Occupational licensing recognition, parole reform highlight new laws
New laws that will expand worker freedom and take new steps toward reforming the justice system highlighted bills that went into effect last Thursday.
House Bill 1263, sponsored by Rep. Becky Currie, requires the state to recognize occupational licenses obtained in another state, making it easier for licensed professionals moving to Mississippi.
Essentially, if you are a licensed professional and move to Mississippi, the state will immediately recognize your license without having to jump through new government hoops.
Two years ago, Arizona became the first state in the nation to provide universal recognition of occupational licenses. In the first year, more than 1,100 new Arizonans applied for and were granted a license to work in the Grand Canyon State. Since that time, Montana, Pennsylvania, Utah, Idaho, Iowa, and Missouri have followed Arizona.
Last year, Mississippi passed a similar law exclusively for military families.
Occupational licenses, which are government regulated, are intended to recognize the qualifications of a worker to provide certain services. Over the years, licensing requirements have been extended to nearly a quarter of all jobs, including many low to mid-income professions. In recent years, studies done across the country have cast doubt on the efficacy of licensure to protect the public and have raised serious concerns that licensing stops people from finding work and dramatically increases prices for consumers.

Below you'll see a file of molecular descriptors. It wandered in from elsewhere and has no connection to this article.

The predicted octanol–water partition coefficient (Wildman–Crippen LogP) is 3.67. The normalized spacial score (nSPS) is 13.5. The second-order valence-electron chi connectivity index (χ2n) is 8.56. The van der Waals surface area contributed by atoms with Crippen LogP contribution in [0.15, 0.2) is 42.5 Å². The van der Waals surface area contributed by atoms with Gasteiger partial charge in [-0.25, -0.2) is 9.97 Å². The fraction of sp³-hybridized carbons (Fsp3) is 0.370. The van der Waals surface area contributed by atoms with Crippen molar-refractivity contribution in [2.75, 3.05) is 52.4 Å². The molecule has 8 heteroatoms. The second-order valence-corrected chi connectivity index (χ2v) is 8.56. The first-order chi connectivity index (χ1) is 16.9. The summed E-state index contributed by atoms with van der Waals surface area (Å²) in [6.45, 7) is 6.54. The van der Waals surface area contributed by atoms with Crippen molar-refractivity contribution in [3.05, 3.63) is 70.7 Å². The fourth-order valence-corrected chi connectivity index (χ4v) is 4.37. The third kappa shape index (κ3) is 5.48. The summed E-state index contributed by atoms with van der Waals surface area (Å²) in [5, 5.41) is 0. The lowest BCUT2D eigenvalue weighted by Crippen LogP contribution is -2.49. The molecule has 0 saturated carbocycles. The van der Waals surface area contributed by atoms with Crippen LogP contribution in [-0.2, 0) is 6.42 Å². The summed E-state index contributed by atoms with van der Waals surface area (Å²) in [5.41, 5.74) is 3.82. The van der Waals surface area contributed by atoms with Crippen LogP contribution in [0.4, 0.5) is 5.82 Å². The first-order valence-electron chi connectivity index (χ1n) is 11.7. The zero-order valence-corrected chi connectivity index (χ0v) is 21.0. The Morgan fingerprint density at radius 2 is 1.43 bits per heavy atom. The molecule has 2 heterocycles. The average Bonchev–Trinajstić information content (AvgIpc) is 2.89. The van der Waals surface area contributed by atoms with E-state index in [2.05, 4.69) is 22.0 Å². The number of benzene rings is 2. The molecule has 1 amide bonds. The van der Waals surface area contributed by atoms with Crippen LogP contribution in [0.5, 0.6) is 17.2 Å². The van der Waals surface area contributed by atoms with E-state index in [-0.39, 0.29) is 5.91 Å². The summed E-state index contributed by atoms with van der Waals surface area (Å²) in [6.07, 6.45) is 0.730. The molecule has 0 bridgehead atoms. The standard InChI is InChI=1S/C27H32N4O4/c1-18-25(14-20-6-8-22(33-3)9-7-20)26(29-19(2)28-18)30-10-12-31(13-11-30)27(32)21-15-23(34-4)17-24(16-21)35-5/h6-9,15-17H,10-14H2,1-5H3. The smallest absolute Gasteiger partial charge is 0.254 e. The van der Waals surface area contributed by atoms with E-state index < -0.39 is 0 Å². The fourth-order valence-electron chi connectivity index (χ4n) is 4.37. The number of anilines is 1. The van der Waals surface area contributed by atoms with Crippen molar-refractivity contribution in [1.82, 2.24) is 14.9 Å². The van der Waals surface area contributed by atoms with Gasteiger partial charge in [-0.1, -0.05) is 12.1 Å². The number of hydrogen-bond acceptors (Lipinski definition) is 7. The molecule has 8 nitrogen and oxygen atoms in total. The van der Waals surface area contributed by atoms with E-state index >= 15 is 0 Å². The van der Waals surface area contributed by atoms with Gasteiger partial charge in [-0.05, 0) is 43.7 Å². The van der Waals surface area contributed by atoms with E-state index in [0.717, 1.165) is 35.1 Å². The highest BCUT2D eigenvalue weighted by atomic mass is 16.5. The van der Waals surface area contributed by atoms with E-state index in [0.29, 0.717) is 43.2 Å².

Criminal justice reform
Senate Bill 2795, sponsored by Sen. Juan Barnett, will expand parole eligibility for individuals who have earned an opportunity to have their cases reviewed.
This puts public safety first while providing opportunity for rehabilitated individuals to earn redemption. This helps address the overcrowding problems created by the Clinton-Biden Crime Bill in the mid-1990s and should be seen as a signal to the Department of Justice that we are prepared to get our own house in order, without costly federal intervention. This is a smart on crime, soft on taxpayer conservative reform.
Since 2018, we have focused much energy on fixing an ailing criminal justice system in Mississippi. Mississippi has the second-highest incarceration rate in the nation, and it comes at a substantial cost to the state, with over $3 billion spent on corrections in the last decade and a looming Department of Justice investigation that could cost billions more.
Proponents of parole reform, including Empower, have argued that parole reform would mean the state could safely alleviate overcrowding by allowing individuals who pose very little threat to earn second chances and apply its limited resources to the individuals who pose the biggest threat. Parole eligibility itself creates an incentive for good behavior and rehabilitation in prison.